ICC news December 6, 2010

ICC revamps Intercontinental Cup and scraps Shield

ESPNcricinfo staff

The ICC has announced that the ICC Intercontinental Cup will return to being a single-division, biennial eight-team, first-class tournament, and at the same time has scrapped the less-than-popular Intercontinental Shield.

The sixth staging of the tournament is scheduled to run from May 2011 until December 2012 with the top six Associate and Affiliate teams with ODI status from 2009-2012 automatically included, namely Afghanistan, Canada, Ireland, Kenya, Netherlands and Scotland.

The remaining two places will be determined by the ICC Development Committee from the top four teams of the ICC World Cricket League Division 2 event which is scheduled for April 2011 in Dubai.

WCL Division 2 is currently made up of Bermuda, Namibia, UAE and Uganda with two qualifiers to proceed from WCL Division 3 (scheduled for 22-29 January 2011). The Cup will again be played on a round-robin basis with the top two teams progressing towards the final.

ICC Global Development Manager Matthew Kennedy said: "Due to the Zimbabwe XI no longer participating, it has been decided to revert to the previous Intercontinental Cup structure of eight teams with more guaranteed games for all. In making this decision, consideration was given to the international cricket opportunities now provided to all 95 Associate and Affiliate Members across all three formats of the game.

"With balancing these formats in mind, it is important to offer the best non-Test-playing nations the opportunity to compete in meaningful multi-day cricket. And as a result of this expanded I Cup, the second division that was the ICC Intercontinental Shield is no longer required."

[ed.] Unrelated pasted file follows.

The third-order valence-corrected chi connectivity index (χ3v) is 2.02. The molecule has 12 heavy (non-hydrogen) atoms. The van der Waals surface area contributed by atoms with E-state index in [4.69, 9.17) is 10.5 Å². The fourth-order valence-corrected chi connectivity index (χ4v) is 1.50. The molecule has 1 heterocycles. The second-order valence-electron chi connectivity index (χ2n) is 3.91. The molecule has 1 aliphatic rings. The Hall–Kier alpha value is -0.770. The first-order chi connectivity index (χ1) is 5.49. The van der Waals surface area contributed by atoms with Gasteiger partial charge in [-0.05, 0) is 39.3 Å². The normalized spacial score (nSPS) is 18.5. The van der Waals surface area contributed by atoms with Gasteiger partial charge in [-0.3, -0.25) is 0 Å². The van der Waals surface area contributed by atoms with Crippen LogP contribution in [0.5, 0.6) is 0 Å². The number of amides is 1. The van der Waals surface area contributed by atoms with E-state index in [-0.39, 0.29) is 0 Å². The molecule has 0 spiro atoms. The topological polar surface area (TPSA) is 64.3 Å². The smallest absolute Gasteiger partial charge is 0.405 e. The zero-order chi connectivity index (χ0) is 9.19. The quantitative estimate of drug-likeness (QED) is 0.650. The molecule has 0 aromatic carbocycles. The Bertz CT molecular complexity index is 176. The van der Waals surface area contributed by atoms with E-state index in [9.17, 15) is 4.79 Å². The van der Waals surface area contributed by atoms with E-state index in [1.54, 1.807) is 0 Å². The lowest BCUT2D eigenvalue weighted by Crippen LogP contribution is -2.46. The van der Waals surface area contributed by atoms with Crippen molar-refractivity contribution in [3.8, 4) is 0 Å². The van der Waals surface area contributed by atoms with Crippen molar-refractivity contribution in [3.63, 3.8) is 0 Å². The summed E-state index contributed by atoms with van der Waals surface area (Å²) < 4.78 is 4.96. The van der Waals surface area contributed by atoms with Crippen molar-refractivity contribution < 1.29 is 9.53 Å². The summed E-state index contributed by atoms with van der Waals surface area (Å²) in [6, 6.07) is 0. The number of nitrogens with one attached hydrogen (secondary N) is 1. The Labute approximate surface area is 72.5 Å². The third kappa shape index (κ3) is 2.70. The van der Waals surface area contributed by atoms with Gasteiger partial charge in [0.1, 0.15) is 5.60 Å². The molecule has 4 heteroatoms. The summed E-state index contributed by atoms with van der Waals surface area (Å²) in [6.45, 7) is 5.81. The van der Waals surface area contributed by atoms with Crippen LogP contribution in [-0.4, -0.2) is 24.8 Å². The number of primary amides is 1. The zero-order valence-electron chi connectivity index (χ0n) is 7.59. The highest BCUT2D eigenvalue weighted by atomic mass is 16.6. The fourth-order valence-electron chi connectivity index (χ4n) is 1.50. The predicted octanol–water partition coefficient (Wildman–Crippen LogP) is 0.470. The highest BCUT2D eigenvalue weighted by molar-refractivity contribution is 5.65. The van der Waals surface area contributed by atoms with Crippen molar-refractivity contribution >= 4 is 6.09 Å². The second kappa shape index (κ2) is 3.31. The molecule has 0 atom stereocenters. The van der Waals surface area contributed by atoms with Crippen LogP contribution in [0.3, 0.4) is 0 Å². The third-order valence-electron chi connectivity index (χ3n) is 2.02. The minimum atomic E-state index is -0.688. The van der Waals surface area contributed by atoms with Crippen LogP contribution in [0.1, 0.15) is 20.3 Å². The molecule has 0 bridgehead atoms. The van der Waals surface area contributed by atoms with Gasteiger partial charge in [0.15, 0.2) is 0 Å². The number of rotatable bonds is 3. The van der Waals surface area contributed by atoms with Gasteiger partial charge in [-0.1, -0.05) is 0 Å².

In addition, the ICC Development Committee has allocated the staging of two Pepsi ICC WCL events to Malaysia (Division 6 in September 2011) and Singapore (Division 5 in February 2012).

It has also been decided that the first 16-team ICC World Twenty20 Qualifier, which will determine the six teams to join the ten Full Members at the ICC World Twenty20 in Sri Lanka in September 2012, will be staged in the UAE in the early part of 2012.

Following the conclusion of WCL Division 4 in Italy in August and the subsequent global rankings, the Development Committee has confirmed that the regional Twenty20 qualification systems through 2011 will provide the ten teams that will join the six ODI nations in the WT20 Qualifier. The teams would be drawn from Asia (3), Europe (2), Africa (2), Americas (2) and East Asia - Pacific (1).

Comments have now been closed for this article

  • Andrew on December 7, 2010, 1:08 GMT

    Fair announcement. Anymore teams & they would have to go back to a split conference style. Hope Namibia get through as they are clearly the best side below the Associates. I also think Uganda could really be huge in 10 years time. I would like to see some games between the lowest ranked Test nations against the Cup teams - not neccessarily tests, but matches played under test conditions. This will be positive for Bang & Zim as well as the associates. The main problem I see with the announcement - is that there seems to be clear passage from Div 7 thru to Div 2 - then what????? The Associates are in this twilight zone where they are close to test status, but also as far away as ever.

  • surajit on December 6, 2010, 20:22 GMT

    I think their sood b atlest 10 teams

  • Cameron on December 6, 2010, 19:32 GMT

    I hope that the ICC will give ODI status to the two promoted teams aswell. So they all can play more ODI/2020 cricket.

  • Jake on December 6, 2010, 12:35 GMT

    So this now means 1 less country will be playing first class cricket compared to last two years... Though atleast two more will be playing more games.

  • Dummy4 on December 6, 2010, 9:38 GMT

    Overall very good decisions by the ICC. Intercontinental Shield was not very popular and not adding any value. A 8 nation cup reflects the new order of the world. The division of slots for 20-20 qualifier has also been reflecting the reality. Overall good decisions

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